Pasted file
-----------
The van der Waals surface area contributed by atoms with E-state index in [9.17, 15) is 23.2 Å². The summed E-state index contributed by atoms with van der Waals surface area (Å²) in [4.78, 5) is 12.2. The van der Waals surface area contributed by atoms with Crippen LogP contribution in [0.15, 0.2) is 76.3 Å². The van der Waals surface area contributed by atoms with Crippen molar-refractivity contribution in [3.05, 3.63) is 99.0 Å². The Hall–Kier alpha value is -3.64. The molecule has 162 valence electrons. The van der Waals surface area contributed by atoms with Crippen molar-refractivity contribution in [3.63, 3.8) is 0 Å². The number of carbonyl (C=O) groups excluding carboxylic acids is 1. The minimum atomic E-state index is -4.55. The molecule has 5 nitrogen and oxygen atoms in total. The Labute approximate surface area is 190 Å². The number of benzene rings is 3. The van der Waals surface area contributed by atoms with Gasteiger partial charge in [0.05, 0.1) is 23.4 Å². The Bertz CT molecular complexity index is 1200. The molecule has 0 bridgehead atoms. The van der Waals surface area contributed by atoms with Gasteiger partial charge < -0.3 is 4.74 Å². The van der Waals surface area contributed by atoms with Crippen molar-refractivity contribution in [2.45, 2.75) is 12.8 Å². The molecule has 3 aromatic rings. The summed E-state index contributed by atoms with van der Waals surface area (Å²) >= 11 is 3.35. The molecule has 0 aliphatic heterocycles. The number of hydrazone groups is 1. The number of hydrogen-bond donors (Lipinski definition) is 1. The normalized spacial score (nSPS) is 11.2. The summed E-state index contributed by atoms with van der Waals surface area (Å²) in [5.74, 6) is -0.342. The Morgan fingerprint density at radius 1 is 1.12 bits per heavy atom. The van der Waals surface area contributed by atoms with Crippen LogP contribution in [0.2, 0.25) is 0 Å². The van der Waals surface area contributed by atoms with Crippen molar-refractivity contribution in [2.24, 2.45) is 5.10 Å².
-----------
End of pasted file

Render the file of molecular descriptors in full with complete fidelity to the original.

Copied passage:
The van der Waals surface area contributed by atoms with E-state index in [9.17, 15) is 23.2 Å². The summed E-state index contributed by atoms with van der Waals surface area (Å²) in [4.78, 5) is 12.2. The van der Waals surface area contributed by atoms with Crippen LogP contribution in [0.15, 0.2) is 76.3 Å². The van der Waals surface area contributed by atoms with Crippen molar-refractivity contribution in [3.05, 3.63) is 99.0 Å². The Hall–Kier alpha value is -3.64. The molecule has 162 valence electrons. The van der Waals surface area contributed by atoms with Crippen molar-refractivity contribution in [3.63, 3.8) is 0 Å². The number of carbonyl (C=O) groups excluding carboxylic acids is 1. The minimum atomic E-state index is -4.55. The molecule has 5 nitrogen and oxygen atoms in total. The Labute approximate surface area is 190 Å². The number of benzene rings is 3. The van der Waals surface area contributed by atoms with Gasteiger partial charge in [0.05, 0.1) is 23.4 Å². The Bertz CT molecular complexity index is 1200. The molecule has 0 bridgehead atoms. The van der Waals surface area contributed by atoms with Gasteiger partial charge < -0.3 is 4.74 Å². The van der Waals surface area contributed by atoms with Crippen molar-refractivity contribution in [2.45, 2.75) is 12.8 Å². The molecule has 3 aromatic rings. The summed E-state index contributed by atoms with van der Waals surface area (Å²) >= 11 is 3.35. The molecule has 0 aliphatic heterocycles. The number of hydrazone groups is 1. The number of hydrogen-bond donors (Lipinski definition) is 1. The normalized spacial score (nSPS) is 11.2. The summed E-state index contributed by atoms with van der Waals surface area (Å²) in [5.74, 6) is -0.342. The Morgan fingerprint density at radius 1 is 1.12 bits per heavy atom. The van der Waals surface area contributed by atoms with Crippen LogP contribution in [0.2, 0.25) is 0 Å². The van der Waals surface area contributed by atoms with Crippen molar-refractivity contribution in [2.24, 2.45) is 5.10 Å².